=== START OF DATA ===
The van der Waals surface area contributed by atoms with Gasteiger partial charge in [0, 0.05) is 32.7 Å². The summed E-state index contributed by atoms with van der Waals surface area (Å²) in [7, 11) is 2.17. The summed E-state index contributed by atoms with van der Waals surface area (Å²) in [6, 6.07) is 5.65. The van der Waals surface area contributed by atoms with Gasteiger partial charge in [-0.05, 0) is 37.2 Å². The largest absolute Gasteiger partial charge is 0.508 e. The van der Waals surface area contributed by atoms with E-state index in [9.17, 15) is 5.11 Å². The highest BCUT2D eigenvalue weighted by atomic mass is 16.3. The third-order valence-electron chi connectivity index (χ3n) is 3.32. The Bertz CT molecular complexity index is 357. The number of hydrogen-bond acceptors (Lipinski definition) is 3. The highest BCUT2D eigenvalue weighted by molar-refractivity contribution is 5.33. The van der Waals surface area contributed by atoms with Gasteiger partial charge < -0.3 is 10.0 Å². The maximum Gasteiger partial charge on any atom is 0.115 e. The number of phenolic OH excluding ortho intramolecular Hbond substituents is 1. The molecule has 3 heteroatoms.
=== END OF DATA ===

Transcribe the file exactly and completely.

The van der Waals surface area contributed by atoms with Gasteiger partial charge in [0, 0.05) is 32.7 Å². The summed E-state index contributed by atoms with van der Waals surface area (Å²) in [7, 11) is 2.17. The summed E-state index contributed by atoms with van der Waals surface area (Å²) in [6, 6.07) is 5.65. The van der Waals surface area contributed by atoms with Gasteiger partial charge in [-0.05, 0) is 37.2 Å². The largest absolute Gasteiger partial charge is 0.508 e. The van der Waals surface area contributed by atoms with E-state index in [9.17, 15) is 5.11 Å². The highest BCUT2D eigenvalue weighted by atomic mass is 16.3. The third-order valence-electron chi connectivity index (χ3n) is 3.32. The Bertz CT molecular complexity index is 357. The number of hydrogen-bond acceptors (Lipinski definition) is 3. The highest BCUT2D eigenvalue weighted by molar-refractivity contribution is 5.33. The van der Waals surface area contributed by atoms with Gasteiger partial charge < -0.3 is 10.0 Å². The maximum Gasteiger partial charge on any atom is 0.115 e. The number of phenolic OH excluding ortho intramolecular Hbond substituents is 1. The molecule has 3 heteroatoms.